Forum for Science, Industry and Business

Sponsored by:     3M 
Search our Site:

 

Regulatory immune cell diversity tempers autoimmunity in rheumatoid arthritis

09.05.2012
Untangling the root cause of rheumatoid arthritis has been a difficult task for immunologists, as decades of research has pointed to multiple culprits in our immune system, with contradictory lines of evidence.
Now, researchers at The Wistar Institute announce that it takes a diverse array of regulatory T cells (a specialized subset of white blood cells) to prevent the immune system from generating the tissue-specific inflammation that is a hallmark of the disease. Regulatory T cell diversity, the researchers say, provides a cumulative protective effect against rheumatoid arthritis. When that diversity is not present, it allows the immune system to attack joints.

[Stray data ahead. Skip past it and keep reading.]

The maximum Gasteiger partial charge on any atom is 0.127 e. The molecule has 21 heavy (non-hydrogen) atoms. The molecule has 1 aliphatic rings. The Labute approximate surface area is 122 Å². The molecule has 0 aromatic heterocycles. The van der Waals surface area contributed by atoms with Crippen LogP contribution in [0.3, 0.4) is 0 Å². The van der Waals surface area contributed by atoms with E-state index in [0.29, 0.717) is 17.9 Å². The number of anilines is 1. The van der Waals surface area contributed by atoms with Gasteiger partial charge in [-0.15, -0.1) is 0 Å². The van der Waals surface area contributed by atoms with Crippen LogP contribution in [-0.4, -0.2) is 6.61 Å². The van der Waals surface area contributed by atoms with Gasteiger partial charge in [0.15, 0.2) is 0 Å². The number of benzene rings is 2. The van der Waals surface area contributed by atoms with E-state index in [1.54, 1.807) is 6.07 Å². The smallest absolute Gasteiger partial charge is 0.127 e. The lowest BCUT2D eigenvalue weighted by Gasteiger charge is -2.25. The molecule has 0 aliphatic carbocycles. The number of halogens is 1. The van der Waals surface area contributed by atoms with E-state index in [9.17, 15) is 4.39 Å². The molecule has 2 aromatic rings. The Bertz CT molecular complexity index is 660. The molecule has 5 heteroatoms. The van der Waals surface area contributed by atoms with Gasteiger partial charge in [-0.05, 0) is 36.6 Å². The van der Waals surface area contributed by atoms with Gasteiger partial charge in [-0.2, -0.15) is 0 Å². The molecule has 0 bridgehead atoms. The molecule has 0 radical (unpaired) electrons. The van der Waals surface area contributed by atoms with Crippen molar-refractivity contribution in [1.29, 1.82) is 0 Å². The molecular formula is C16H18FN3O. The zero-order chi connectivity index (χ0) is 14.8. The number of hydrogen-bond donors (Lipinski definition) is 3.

The Wistar scientists presented their findings, developed in a mouse model of rheumatoid arthritis, in the May 1 issue of the Journal of Immunology. Defining the immune mechanisms involved in rheumatoid arthritis could point to new therapies for the disease.

“Our results show, surprisingly, that suppressing the immune response against a single target will not shut down the inflammatory response that causes rheumatoid arthritis,” said Andrew J. Caton, Ph.D., senior author and professor in The Wistar Institute Cancer Center’s Tumor Microenvironment and Metastasis program. “Instead, an array of inflammation-stimulating antigens may be involved in causing the disease, since our study shows that an array of regulatory T cells is required to temper the immune system’s attack on joints.”